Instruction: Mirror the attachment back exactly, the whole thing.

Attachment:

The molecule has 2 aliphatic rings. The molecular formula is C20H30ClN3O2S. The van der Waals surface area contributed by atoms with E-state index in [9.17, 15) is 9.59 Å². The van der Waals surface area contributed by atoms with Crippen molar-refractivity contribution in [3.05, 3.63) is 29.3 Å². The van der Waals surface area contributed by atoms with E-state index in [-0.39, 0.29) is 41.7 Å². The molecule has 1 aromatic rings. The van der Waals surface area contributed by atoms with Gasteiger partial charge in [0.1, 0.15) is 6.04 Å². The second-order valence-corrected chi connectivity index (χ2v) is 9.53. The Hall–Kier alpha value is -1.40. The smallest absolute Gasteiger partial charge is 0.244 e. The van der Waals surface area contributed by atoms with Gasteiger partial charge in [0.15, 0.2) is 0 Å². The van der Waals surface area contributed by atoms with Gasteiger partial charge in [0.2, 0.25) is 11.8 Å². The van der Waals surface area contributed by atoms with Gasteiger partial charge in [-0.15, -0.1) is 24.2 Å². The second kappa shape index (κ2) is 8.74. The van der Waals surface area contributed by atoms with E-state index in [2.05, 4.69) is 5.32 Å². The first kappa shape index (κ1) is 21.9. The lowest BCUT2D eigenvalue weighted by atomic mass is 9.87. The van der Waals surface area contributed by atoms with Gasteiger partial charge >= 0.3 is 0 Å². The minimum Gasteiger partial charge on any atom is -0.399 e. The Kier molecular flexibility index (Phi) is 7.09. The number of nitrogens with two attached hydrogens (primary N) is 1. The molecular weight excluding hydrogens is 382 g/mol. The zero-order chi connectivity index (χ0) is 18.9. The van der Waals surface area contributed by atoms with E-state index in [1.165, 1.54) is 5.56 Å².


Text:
The molecule has 2 aliphatic rings. The molecular formula is C20H30ClN3O2S. The van der Waals surface area contributed by atoms with E-state index in [9.17, 15) is 9.59 Å². The van der Waals surface area contributed by atoms with Crippen molar-refractivity contribution in [3.05, 3.63) is 29.3 Å². The van der Waals surface area contributed by atoms with E-state index in [-0.39, 0.29) is 41.7 Å². The molecule has 1 aromatic rings. The van der Waals surface area contributed by atoms with Gasteiger partial charge in [0.1, 0.15) is 6.04 Å². The second-order valence-corrected chi connectivity index (χ2v) is 9.53. The Hall–Kier alpha value is -1.40. The smallest absolute Gasteiger partial charge is 0.244 e. The van der Waals surface area contributed by atoms with Gasteiger partial charge in [0.15, 0.2) is 0 Å². The van der Waals surface area contributed by atoms with Gasteiger partial charge in [0.2, 0.25) is 11.8 Å². The van der Waals surface area contributed by atoms with Gasteiger partial charge in [-0.15, -0.1) is 24.2 Å². The second kappa shape index (κ2) is 8.74. The van der Waals surface area contributed by atoms with E-state index in [2.05, 4.69) is 5.32 Å². The first kappa shape index (κ1) is 21.9. The lowest BCUT2D eigenvalue weighted by atomic mass is 9.87. The van der Waals surface area contributed by atoms with Gasteiger partial charge >= 0.3 is 0 Å². The minimum Gasteiger partial charge on any atom is -0.399 e. The Kier molecular flexibility index (Phi) is 7.09. The number of nitrogens with two attached hydrogens (primary N) is 1. The molecular weight excluding hydrogens is 382 g/mol. The zero-order chi connectivity index (χ0) is 18.9. The van der Waals surface area contributed by atoms with E-state index in [1.165, 1.54) is 5.56 Å².